September Issue 2010

By | Arts & Culture | Books | People | Q & A | Published 14 years ago

“I try very hard to push the boundaries in

what is considered art or fashion”

– Tapu Javeri


Tapu Javeri got his first camera at age nine — a German Diana SLR, a vintage collector’s item now — and that is how his affair with photography began. “I would finish school and walk to my father’s office every day and on the way I would photograph Saddar,” says Tapu. On one of these walks, Tapu came upon a click-worthy sight: a truck had fallen over and wheat was pouring out of it onto the road. Tapu thought it would be a good idea to find a signboard indicating where the accident had taken place. Digging through the wheat, the 15-year-old salvaged a fallen board, which said “drive carefully.” The young photographer swung into action and took the images he had shot to the Dawn newspaper office to show them to a friend. Upon seeing the images, the team at the office offered Tapu Rs 100 for the picture and requested to go through his portfolio in case he had other interesting images. Thereafter Tapu was given a regular spot in Dawn to publish his photographs.

Tapu went on to do a minor in photography under the famous Andy Warhol company photographers, Stephan Shaw and Ben Lifson, and returned to Pakistan to pursue his passion. Through Fifi Haroon he was later introduced to the world of fashion, and is now counted amongst the leading fashion photographers of Pakistan. “I believe that if you want to be a good photographer you have to have an eye for everything.

Tapu has started teaching fashion and studio lighting at the Indus Valley School of Art and Architecture and says he has an open door policy for all aspiring photographers, in case they need any help. Newslinespeaks to Tapu about his new book Tapulicious, the latest addition to his series (see photo gallery below) that includes, I, Voyeur and Shades of Green.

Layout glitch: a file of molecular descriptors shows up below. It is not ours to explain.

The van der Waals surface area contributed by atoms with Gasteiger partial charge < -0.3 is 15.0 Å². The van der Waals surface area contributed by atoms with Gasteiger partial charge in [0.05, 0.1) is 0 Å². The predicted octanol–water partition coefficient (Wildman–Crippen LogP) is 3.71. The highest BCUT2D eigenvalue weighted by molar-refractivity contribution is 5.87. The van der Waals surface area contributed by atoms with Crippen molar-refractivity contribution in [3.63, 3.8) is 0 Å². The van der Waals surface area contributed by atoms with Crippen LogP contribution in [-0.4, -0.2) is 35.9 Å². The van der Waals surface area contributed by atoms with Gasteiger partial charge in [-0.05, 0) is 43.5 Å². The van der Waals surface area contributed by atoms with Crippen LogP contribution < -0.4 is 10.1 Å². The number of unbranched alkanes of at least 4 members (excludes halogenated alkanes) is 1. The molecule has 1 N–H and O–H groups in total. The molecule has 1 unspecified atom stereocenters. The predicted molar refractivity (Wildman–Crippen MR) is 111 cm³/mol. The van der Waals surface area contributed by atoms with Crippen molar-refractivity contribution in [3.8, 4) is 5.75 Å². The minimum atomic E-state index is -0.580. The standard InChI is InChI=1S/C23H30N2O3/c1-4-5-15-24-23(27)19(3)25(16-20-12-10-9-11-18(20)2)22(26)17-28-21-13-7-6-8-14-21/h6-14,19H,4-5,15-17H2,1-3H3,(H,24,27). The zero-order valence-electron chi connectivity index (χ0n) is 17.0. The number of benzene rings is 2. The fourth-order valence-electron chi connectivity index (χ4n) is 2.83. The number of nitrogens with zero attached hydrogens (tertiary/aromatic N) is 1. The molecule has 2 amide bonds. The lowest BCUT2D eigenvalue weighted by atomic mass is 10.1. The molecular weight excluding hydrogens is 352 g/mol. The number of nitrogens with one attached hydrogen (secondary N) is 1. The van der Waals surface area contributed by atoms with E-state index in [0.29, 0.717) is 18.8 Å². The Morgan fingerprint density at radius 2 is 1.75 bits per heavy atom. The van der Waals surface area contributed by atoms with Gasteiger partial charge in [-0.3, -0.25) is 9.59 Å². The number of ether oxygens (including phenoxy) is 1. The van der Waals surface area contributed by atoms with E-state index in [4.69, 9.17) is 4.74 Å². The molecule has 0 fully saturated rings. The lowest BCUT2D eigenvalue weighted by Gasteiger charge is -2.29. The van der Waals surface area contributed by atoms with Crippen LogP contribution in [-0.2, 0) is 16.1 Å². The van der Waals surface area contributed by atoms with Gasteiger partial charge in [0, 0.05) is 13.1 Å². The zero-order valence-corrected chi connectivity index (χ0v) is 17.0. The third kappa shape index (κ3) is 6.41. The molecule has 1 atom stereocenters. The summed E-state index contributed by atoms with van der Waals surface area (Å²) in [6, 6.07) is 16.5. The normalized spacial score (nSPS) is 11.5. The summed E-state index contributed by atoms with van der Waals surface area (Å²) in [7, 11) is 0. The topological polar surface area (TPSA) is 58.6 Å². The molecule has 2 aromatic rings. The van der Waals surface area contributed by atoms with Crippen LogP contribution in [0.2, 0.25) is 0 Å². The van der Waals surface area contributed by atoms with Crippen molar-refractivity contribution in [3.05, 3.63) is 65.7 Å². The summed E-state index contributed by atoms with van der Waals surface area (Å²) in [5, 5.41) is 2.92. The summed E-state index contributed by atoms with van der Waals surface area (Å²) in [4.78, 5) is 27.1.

Q: Why is the book titled Tapulicious?

A: It is a cocktail of delicious and Tapu. I was being tongue-in-cheek. I try very hard to push the boundaries in what is considered art or fashion. It is all the work that wasn’t outright fashion — it is fashion with a twist.

Q: You have used Photoshop to enhance some of your images. Why do top photographers like yourself need to do that?

A: Oddly enough, the images that stick in the minds of people are the Photoshop images, which are only close to 10 in the book — that is not even two per cent of the book.

I try to stay away from Photoshop but you need it in fashion. Our models have odd blemishes on their faces, which normally should not exist or make-up artists should try and hide. Also, they party all night and arrive for shoots with dark circles under their eyes and then ask you to fix it with Photoshop. There is no hard and fast rule about using it in photography. It all depends on your own perception of what is in good taste or bad taste.

Q: How did you manage to shoot a diva like Noorjehan when she was ill?

A: I had always wanted to photograph her but never got the chance to. And then she became very ill and had to be hospitalised. I went along with Fifi Haroon to visit her. She was in bed and asked me who I was. I told her I was a photographer and wanted to shoot her when she got better — and she actually agreed. She figured out who I was and said, “Tum Hasan ke betay ho? Apne abba ko phone karo.” She had me phone him and then took the phone from my hand and said to him: “Hasan, mein mar rahi hoon. Mujhe diamond dela doh.” Later, when she recovered, we went to her house and had her granddaughter Sonia dress like Noorjehan used to in the early days, and shot the two together.

Q: Mehdi Hasan was also very ill when you photographed him?

A: Yes, he was really unwell. So unwell that he had to be propped up on his bed. I felt really bad and kept telling his family, “Bohat beymar hain, choor dein.” But he was like this guinea pig that they would keep propping up and displaying. Before I photographed him, he had been propped up for some people who had come from America to donate money. I ended up shooting while that happened.